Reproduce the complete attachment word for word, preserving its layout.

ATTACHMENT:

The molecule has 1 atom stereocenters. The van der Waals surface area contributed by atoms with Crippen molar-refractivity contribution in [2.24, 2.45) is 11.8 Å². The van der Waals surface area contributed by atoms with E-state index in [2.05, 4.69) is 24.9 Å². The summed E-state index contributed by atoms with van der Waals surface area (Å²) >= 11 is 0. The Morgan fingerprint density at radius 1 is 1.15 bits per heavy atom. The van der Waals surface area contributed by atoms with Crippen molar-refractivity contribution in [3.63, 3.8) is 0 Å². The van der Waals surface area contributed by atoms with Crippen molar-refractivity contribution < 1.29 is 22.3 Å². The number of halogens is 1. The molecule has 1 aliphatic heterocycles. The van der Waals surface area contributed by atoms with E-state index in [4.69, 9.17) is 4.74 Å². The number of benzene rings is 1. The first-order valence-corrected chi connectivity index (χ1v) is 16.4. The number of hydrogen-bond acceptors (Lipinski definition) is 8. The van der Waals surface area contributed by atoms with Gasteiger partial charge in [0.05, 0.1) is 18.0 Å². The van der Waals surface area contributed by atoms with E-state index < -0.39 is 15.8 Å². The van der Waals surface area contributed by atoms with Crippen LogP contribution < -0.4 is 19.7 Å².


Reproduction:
The molecule has 1 atom stereocenters. The van der Waals surface area contributed by atoms with Crippen molar-refractivity contribution in [2.24, 2.45) is 11.8 Å². The van der Waals surface area contributed by atoms with E-state index in [2.05, 4.69) is 24.9 Å². The summed E-state index contributed by atoms with van der Waals surface area (Å²) >= 11 is 0. The Morgan fingerprint density at radius 1 is 1.15 bits per heavy atom. The van der Waals surface area contributed by atoms with Crippen molar-refractivity contribution in [3.63, 3.8) is 0 Å². The van der Waals surface area contributed by atoms with Crippen molar-refractivity contribution < 1.29 is 22.3 Å². The number of halogens is 1. The molecule has 1 aliphatic heterocycles. The van der Waals surface area contributed by atoms with E-state index in [4.69, 9.17) is 4.74 Å². The number of benzene rings is 1. The first-order valence-corrected chi connectivity index (χ1v) is 16.4. The number of hydrogen-bond acceptors (Lipinski definition) is 8. The van der Waals surface area contributed by atoms with Gasteiger partial charge in [0.05, 0.1) is 18.0 Å². The van der Waals surface area contributed by atoms with E-state index < -0.39 is 15.8 Å². The van der Waals surface area contributed by atoms with Crippen LogP contribution < -0.4 is 19.7 Å².